Biz Markie paid more than most. One of the songs on his 1991 album, "I Need a Haircut," used a sample from Gilbert O'Sullivan's 1972 hit, "Alone Again (Naturally)." O'Sullivan was less than amused and took Markie to court. Not only did the judge find in O'Sullivan's favor, but he ordered all copies of Markie's album recalled and destroyed.
Markie learned his lesson. His next album was called "All Samples Cleared!"
Sometimes an artist will recognize that he or she has made a mistake but will not bother changing the recording in question. When Mark Knopfler wrote "Money for Nothing," he originally had the scoffing protagonist three times describe a rock star as a "faggot." That's the way it was recorded, and that's what people heard when they bought the single or listened to the album.
Knopfler, in fact, was stunned that gay activists took umbrage at the lyric. Pointing out that the song portrays its protagonist as a bigoted moron, Knopfler said his critics were missing the point. "The same thing happened when Randy Newman recorded 'Short People,' a song that was clearly about the stupidity of prejudice," he said at the time.
Nonetheless, Knopfler often substituted the phrase "queenie" in concert versions, and he uses "faggot" only once on the live version of "Money for Nothing," included in the 1993 concert recording "On the Night."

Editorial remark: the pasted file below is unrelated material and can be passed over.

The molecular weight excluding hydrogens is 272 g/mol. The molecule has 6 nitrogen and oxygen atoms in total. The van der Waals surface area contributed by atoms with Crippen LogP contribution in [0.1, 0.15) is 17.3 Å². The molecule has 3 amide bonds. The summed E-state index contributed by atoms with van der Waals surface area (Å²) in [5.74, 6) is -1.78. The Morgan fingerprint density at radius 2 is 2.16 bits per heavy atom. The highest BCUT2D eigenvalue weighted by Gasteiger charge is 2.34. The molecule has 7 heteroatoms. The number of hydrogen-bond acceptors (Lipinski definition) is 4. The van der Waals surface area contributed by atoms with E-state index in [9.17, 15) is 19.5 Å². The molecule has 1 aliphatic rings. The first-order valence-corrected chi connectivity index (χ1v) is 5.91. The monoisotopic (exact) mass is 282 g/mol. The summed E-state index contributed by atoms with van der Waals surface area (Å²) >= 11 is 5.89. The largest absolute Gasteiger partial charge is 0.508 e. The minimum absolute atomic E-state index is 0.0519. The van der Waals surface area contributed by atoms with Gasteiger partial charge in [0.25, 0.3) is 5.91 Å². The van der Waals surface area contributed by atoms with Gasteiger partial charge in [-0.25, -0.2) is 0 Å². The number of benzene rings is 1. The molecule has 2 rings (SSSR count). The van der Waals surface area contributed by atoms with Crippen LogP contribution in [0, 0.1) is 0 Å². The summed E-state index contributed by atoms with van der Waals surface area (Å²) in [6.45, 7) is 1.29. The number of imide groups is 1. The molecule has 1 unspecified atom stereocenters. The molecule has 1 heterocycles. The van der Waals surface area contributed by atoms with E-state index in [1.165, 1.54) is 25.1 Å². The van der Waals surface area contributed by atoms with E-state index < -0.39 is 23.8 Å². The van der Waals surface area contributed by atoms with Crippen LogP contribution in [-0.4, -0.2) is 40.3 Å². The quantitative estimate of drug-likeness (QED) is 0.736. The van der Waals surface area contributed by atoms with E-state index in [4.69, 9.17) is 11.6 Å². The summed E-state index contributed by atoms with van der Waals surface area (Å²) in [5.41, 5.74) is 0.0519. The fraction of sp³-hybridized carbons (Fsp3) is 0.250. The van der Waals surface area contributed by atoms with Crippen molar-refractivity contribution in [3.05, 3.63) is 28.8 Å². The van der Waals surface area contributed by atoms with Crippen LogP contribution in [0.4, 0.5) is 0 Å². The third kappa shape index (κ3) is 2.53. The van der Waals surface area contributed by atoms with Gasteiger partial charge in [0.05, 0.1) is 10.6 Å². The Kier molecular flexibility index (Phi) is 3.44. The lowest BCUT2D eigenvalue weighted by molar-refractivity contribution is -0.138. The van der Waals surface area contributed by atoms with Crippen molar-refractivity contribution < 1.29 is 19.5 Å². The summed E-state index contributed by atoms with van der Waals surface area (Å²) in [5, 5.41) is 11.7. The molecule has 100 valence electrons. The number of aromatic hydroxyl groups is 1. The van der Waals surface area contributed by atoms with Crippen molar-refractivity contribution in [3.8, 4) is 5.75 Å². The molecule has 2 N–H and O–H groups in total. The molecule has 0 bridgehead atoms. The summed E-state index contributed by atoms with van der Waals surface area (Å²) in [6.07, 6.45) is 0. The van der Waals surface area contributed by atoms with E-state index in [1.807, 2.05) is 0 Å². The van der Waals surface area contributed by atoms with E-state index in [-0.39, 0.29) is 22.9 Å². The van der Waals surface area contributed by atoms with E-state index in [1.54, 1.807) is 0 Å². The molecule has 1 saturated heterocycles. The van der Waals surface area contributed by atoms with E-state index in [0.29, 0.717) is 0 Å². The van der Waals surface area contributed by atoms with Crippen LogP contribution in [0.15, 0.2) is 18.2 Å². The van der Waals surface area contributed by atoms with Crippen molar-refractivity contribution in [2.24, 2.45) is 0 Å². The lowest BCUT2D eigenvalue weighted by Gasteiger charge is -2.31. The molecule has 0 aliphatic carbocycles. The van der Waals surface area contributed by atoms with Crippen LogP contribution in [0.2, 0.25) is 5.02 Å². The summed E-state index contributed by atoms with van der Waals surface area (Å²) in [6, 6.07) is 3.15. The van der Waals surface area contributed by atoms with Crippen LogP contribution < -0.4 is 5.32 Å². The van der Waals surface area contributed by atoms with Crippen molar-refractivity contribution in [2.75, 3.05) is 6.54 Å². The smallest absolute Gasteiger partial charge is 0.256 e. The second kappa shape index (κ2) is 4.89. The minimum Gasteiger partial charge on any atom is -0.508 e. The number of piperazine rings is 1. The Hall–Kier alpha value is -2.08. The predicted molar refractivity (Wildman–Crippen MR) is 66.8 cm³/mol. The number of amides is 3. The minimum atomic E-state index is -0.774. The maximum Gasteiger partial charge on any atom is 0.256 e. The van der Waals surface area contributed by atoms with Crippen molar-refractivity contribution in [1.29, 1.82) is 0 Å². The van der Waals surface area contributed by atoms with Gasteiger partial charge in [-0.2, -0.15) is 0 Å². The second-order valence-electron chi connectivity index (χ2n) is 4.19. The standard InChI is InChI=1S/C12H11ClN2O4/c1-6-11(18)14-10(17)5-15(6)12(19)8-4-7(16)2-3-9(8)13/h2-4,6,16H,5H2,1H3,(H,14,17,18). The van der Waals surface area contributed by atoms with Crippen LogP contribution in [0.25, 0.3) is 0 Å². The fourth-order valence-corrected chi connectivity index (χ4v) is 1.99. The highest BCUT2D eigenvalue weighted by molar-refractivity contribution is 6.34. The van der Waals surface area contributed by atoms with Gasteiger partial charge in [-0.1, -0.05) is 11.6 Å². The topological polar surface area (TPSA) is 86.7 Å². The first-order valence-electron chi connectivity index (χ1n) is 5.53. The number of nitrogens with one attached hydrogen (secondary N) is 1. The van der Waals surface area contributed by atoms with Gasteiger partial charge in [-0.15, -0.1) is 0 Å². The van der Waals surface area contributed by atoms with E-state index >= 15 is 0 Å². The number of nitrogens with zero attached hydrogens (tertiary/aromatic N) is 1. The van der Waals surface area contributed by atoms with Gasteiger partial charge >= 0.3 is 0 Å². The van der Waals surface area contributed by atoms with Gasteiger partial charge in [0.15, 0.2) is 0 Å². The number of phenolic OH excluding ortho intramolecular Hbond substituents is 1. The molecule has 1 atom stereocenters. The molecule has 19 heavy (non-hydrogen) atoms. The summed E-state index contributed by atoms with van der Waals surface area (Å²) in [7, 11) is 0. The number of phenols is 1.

The stations react
Even if an artist doesn't decide to change lyrics or pull a song off the market, radio may do it anyway. That was the case with "They're Coming To Take Me Away, Ha-Haaa!" by Napoleon XIV. This 1966 novelty record was an immediate smash, quickly climbing to No. 3 on the Billboard charts. But after mental health organizations complained that the song made fun of the mentally ill, radio stations dropped it from rotation, thus ending Napoleon's reign on the charts.
Then there are the songs whose lyrics are "edited" to make them suitable for airing. Tom Petty's "You Don't Know How It Feels" is a recent example. Although the original recording had Petty singing "Let's get to the point/ Let's roll another joint," video viewers heard him sing "Let's roll another tnioj," as the reefer-reference was played backward. But there was also a special radio edit, which changed the line to "Let's hit another joint" -- that is, let's go someplace else.
Changing lyrics isn't new. When the Jethro Tull single "Locomotive Breath" arrived at radio stations in 1971, the phrase "got him by the [anatomical reference]" was changed, inexplicably, to "got him by the fun." In 1973, many stations doctored the Paul Simon hit "Kodachrome" to edit out a seemingly scatological reference to what its protagonist learned in school.
Perhaps the most unusual approach to the language question cropped up in response to the 1984 Prince song "Erotic City." Concerned that some radio stations wouldn't play the song because of its language, Prince's label sent out a press release assuring the nation's program directors that Prince was singing the words, "We can funk and dance all night."